“Sustainability is not a one-man show, not a one-company show, or a one-country show. It's a global issue that we all need to be addressing whether we think it's worthwhile or not”, says Polymertal’s Guy Varon.
Polymertal, a company established in 2013, provides ground-breaking technology through the metal plating of 3D printed or injected molded components. This unique plating process technology that combines Polymer with Metal to create a superior product has revolutionized the industry and companies such as Elbit, Israel Aerospace Industries, and Rafael have switched over to Polymertal’s materials that offer increased efficiencies.
Guy Varon, Polymertal’s VP of business development and sustainability, chats with T2NZ in an exclusive interview about collaboration being the essence of sustainability and his passion for sustainability that led him to embark on his own journey.
Q) How does Polymertal look at sustainability overall because you work with a very innovative product?
A) Polymertal, is combining two worlds of materials, the polymers, which are usually synthetics and come from fossil-based sources, and the metals which are usually mined in third world countries or in areas where human rights are easily violated. Both hardware components are historically not very sustainable products. So, there’s a social responsibility issue there that could not go on forever. The industries that we’re targeting today, which are automotive, aerospace, and communication are now seeking the solutions to become much more sustainable and follow the ESG. Today, Polymertal is a company of 34 employees. We have investors coming from Europe and the United States and we want to make ourselves resilient for the future and be ahead of the global sustainability game. We need to make a significant change in our strategy and in our entire mindset and perception of how we interact with sustainability.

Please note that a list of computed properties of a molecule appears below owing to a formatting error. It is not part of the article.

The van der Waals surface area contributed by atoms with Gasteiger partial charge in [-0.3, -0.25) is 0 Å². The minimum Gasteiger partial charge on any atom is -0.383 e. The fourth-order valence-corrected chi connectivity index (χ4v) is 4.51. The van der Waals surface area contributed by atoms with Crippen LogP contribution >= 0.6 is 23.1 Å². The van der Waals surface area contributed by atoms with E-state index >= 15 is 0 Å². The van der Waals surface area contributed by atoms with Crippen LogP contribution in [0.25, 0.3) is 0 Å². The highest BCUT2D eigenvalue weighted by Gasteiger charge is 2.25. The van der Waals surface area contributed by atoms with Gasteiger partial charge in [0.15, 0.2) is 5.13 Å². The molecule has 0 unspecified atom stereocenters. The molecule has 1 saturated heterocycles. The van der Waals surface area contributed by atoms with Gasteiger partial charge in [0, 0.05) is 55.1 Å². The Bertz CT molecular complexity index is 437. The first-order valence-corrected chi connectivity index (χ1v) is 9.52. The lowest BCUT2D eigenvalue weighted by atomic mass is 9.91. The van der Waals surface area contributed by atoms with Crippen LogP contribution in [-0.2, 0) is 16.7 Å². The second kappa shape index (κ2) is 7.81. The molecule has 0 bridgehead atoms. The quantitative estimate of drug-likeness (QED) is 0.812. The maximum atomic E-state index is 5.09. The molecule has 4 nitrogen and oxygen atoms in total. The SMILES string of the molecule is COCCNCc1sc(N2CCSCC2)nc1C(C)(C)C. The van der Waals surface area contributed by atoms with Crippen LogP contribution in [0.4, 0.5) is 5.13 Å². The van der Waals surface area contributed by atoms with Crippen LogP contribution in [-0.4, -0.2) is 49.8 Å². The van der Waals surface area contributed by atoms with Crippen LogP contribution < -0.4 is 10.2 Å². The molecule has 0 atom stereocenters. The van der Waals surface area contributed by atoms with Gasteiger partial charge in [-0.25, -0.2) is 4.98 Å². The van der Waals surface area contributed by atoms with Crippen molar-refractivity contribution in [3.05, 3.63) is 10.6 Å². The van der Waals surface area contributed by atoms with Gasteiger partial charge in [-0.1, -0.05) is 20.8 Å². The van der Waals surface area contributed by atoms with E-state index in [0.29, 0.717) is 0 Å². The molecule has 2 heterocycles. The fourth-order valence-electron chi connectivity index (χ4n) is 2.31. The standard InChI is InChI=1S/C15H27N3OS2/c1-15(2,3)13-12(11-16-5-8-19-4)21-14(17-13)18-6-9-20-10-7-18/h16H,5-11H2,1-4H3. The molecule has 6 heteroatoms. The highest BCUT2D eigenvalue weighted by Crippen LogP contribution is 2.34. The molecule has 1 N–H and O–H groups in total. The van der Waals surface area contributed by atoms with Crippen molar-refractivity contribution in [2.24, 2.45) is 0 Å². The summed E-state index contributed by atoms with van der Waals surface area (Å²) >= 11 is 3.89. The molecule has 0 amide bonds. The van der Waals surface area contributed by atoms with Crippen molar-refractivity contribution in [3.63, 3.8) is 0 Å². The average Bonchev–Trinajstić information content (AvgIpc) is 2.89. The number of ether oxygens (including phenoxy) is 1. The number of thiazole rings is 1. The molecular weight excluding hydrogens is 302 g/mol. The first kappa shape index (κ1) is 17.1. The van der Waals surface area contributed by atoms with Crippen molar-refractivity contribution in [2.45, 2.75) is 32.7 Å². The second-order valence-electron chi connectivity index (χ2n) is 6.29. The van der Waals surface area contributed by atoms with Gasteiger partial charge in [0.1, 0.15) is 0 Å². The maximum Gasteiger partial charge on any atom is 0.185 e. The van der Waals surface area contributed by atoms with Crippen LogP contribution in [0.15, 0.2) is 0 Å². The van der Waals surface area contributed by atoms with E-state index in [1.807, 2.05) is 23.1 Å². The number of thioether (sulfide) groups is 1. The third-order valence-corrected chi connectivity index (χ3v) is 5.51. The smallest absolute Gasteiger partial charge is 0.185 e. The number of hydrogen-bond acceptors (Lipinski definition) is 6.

Q) What have been your efforts personally towards the achievement of this goal?
A) What I’ve done during this year, was to try to get mentorship and education about this subject so I can become an expert in it. I have my own agenda of how to conduct things for which I’ve taken the entire organization and put it in a capsule and tried to break it down into the impact of the company across the downstream and upstream process from the materials to the manufacturing and end of life. Taking care of employees’ wellbeing are and how much diverse the company is. I was also looking for some formal education about it to really try to get it from the theoretical to the practical level before I actually take steps to achieve the plan. Therefore, I enrolled in the Oxford Sustainable Corporations program. Eventually, at the end of the program, I had to create the actual plans to make this change in the organization. Now I feel much more educated about the theoretical and practical steps that I can takein creating the sustainability strategy for my cooperation.
Q) What is your strategy for your organization?
A) The steps that I’m going to take are perceiving sustainability from all aspects.